Learning through play, which may include games and digital tools with pedagogical value, not only fosters the imagination, intuition and an inquiring mind, but also the ability to cooperate and solve problems, and is therefore important for each child's development and learning, especially in the early years.

4.

All of this has important implications in terms of modernising pedagogical approaches, teaching resources and the learning environment, as well as in terms of teachers' and ECEC professionals' initial training and continuous professional development, which need to ensure that they are able to nurture creativity and innovation in children by exemplifying these aspects in their own teaching.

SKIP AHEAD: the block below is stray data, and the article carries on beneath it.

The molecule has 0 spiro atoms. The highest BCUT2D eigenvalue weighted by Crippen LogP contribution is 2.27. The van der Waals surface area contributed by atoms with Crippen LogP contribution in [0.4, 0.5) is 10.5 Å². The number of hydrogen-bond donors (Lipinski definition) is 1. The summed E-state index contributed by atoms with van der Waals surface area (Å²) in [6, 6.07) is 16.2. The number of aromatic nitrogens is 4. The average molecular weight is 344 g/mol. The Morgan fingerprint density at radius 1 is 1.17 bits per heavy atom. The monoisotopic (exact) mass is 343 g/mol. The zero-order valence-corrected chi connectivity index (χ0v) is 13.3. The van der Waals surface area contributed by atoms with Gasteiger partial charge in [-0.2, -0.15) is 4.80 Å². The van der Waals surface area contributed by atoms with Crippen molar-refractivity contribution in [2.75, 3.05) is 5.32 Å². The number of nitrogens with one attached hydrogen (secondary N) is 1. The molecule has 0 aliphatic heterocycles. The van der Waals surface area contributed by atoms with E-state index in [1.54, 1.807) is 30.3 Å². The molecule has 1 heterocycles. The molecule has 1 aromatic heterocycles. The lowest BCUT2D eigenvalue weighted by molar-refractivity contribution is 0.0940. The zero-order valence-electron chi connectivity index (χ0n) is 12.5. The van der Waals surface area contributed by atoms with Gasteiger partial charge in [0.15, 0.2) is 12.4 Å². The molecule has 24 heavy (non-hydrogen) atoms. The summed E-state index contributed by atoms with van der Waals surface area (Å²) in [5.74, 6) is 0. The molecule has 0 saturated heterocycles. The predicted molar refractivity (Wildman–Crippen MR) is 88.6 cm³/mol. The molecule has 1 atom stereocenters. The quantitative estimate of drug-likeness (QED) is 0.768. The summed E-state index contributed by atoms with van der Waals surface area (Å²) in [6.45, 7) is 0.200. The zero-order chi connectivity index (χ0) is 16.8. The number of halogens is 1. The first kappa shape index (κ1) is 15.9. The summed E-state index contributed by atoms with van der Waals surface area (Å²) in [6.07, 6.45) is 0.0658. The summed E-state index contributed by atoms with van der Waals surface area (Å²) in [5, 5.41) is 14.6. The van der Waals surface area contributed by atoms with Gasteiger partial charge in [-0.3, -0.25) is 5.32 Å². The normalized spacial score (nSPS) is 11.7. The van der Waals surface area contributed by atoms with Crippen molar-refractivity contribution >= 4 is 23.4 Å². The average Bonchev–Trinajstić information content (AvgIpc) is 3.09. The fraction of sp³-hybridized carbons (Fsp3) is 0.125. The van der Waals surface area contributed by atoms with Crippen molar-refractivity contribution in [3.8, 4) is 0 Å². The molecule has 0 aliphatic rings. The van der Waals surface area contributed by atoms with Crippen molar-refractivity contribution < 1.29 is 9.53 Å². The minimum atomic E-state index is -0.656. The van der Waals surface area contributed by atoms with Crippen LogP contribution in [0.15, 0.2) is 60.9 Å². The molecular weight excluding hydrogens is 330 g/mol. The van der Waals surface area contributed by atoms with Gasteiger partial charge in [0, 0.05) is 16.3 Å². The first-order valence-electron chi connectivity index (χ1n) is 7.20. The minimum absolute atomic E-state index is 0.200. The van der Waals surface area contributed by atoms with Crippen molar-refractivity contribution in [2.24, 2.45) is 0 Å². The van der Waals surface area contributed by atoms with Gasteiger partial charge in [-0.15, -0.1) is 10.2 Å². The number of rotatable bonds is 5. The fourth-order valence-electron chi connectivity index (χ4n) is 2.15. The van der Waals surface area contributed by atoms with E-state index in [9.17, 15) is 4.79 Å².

and with regard to digital competence:

5.

While digital tools cannot be used to replace essential classroom activities, experiences and materials, the provision of such tools and their integration into the teaching and learning processes, where appropriate, can contribute to enhancing the latter's quality and effectiveness, as well as to increasing pupils' motivation, understanding and learning outcomes.

6.

Developing digital competence effectively and age-appropriately in ECEC and primary education has important implications in terms of pedagogical approaches, assessment, pedagogical resources and learning environments, as well as in terms of helping to reduce the digital gap.

7.